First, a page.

The usability of management systems - especially in an enterprise-wide context - depends to a high degree on the security features of the underlying middleware. However, the JDMK security mechanisms are yet unsatisfactory because the different mechanisms of the underlying communication protocols/infrastructures have not yet been integrated into a common security architecture. It therefore depends on the type of the underlying protocol whether e.g., encryption is available and how access control is handled. Another critical issue is the absence of services to obtain meta-information on the deployed agents (like a ``global'' interface repository and naming services): The services to obtain information regarding the whole set of agents in a JDMK environment lack scalability because they can only be applied to a single Core Management Framework, thus preventing a global view on the agents.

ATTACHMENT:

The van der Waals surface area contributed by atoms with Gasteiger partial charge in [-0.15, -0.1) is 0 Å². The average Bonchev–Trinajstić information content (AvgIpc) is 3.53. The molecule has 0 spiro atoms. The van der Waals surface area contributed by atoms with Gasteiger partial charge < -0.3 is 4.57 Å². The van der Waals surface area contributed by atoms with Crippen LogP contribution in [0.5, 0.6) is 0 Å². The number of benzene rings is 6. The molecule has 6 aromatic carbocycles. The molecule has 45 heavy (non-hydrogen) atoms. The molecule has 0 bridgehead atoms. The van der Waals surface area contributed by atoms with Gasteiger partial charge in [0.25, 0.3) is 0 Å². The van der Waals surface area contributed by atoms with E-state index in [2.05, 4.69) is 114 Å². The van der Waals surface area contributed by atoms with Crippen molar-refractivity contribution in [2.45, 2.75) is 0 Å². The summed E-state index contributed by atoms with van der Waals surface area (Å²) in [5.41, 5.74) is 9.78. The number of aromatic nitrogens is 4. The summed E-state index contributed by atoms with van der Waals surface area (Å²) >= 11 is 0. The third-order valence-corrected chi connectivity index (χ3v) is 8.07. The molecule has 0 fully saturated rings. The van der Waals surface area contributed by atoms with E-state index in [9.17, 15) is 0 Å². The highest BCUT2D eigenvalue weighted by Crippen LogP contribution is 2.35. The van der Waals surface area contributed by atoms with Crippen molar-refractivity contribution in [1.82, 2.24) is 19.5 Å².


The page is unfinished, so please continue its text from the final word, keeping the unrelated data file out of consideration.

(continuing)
The experiences of the project further allowed an evaluation of how ARM can be used for the monitoring of service levels of client/server applications. As the benefits of ARM outweigh the disadvantages by far there is hope that it will increasingly be adopted by vendors. Recently the CMG has released a preliminary version of ARM 3.0 SDK for public review (for a short overview see [#!john:99!#]). The most important topic of this release is the new Java binding. With this feature Java programs can use the ARM API directly and the indirection via Java Native Interface is not necessary any longer. However, until now the formal specification of ARM 3.0 is not available. Growing customer demand for applications ready for management will lead to a growing number of instrumented applications. A number of management tool vendors already offer solutions that implement the ARM API.